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Noise reduction rating on ear protection..

CS8161CS8161 Member Posts: 13,595 ✭✭✭
edited September 2008 in Ask the Experts
What exactly does the NRR rating mean when it comes to ear muffs? I was looking at a set of muffs that have a NRR of 22, does that mean they will block out sounds over 22 decibels? Is a higer NRR number better than a lower number?
Thanks for any information!


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    flyingtorpedoflyingtorpedo Member Posts: 1,301 ✭✭✭✭✭
    edited November -1
    From how I read it it blocks that much noise so it will make it sound 22 decibels lower than it actually is. The higher the number the better it is as it blocks more noise, and generally the more expensive they are.

    The electronic ones I think are the opposite and block noise above a certain noise level. I've never had any electronic ones so I'm not sure on that.
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    B17-P51B17-P51 Member Posts: 2,221 ✭✭✭
    edited November -1
    Yes higher # is better, The highest that I own personally is a 30 the lowest is an 18 for shotgunning. 22 nrr should be considered minimum for light handguns (9mm, 38 spl). If this is all you have, supplement the 22's with plugs when shooting heavy or ported rifles and any other caliber handguns especially revolvers. For 454 and up I use the 30's with plugs.

    Noise Reduction Rating (NRR) is the measurment, in decibels, of how well a hearing protector reduces noise as specified by the Environmental Protection Agency. The higher the NRR number the greater the noise reduction. When dual protectors are used, the combined NRR provides approximately 5 - 10 decibels more than the higher rated of the two devices. For example, using disposable ear plugs (NRR of 29 decibels) with ear muffs (NRR 27) would provide a Noise Reduction Rating of approximately 39 decibels.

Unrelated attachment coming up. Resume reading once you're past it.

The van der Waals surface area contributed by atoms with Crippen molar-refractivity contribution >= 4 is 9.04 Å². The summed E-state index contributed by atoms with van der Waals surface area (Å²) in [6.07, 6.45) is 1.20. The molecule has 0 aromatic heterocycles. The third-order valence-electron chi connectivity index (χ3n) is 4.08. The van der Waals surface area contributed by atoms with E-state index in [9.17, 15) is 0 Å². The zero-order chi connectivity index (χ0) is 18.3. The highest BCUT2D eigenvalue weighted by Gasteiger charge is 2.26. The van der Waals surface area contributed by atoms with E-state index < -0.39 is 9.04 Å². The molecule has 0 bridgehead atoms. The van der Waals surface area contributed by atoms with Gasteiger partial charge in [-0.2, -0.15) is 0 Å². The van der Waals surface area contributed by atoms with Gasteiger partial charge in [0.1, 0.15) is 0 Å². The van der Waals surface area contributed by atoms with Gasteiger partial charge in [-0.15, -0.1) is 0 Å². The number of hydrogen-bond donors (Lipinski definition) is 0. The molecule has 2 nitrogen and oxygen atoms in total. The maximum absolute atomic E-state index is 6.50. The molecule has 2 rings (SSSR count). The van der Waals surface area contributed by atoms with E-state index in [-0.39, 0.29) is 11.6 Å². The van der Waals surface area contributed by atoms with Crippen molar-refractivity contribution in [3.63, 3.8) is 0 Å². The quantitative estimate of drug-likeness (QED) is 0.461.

The amount of on-the-job noise exposure can be determined through various testing devices. Excessive noise is defined as 85-90 decibels or more over an 8 hour period.

    Examples of noise levels considered dangerous by experts are a lawnmower, a rock concert, firearms, firecrackers, headset listening systems, motorcycles, tractors, power tools and industrial machinery. All can deliver sounds over 90 decibels and some up to 140 decibels.

    150 dB = Rock Concerts at Peak
    140 dB = Firearms, Air-Raid Siren, Jet Engine
    130 dB = Jackhammer
    120 dB = Jet Plane Take-off, Amplified Music at 4-6 ft., Car Stereo, Band Practice

    Extremely loud:
    110 dB = Machinery, Model Airplanes
    100 dB = Snowmobile, Chain saw, Pneumatic Drill
    90 dB = Lawnmower, Shop Tools, Truck Traffic, Subway

    Very loud:
    80 dB = Alarm Clock, Busy Street
    70 dB = Vacuum Cleaner
    60 dB = Conversation, Dishwasher

    50 dB = Moderate Rainfall
    40 dB = Quiet room

    30 dB = Whisper, Quiet Library
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    perry shooterperry shooter Member Posts: 17,107 ✭✭✭
    edited November -1
    Hello all replies are correct but to clear up ELECTRONIC ear muffs do 2 things one it lets normal sounds TALKING go through and even can make it louder then normal if you turn the Volume up. How ever it has a CLIPPING circuit The way this works is any sound over a pre set level is "CLIPPED" so the MAX sound you hear gun shot TOP FUEL dragster ETC is all below the level that will damage your hearing after that loud noise is over the level is normal again . They are great to hear range commands etc.
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    CS8161CS8161 Member Posts: 13,595 ✭✭✭
    edited November -1
    Thanks for the info, I saw Midway had a pair of electronic Howard Leight muffs on sale for $10 off, so I bought a pair. Never had electronic muffs before but figured I'd give them a try.
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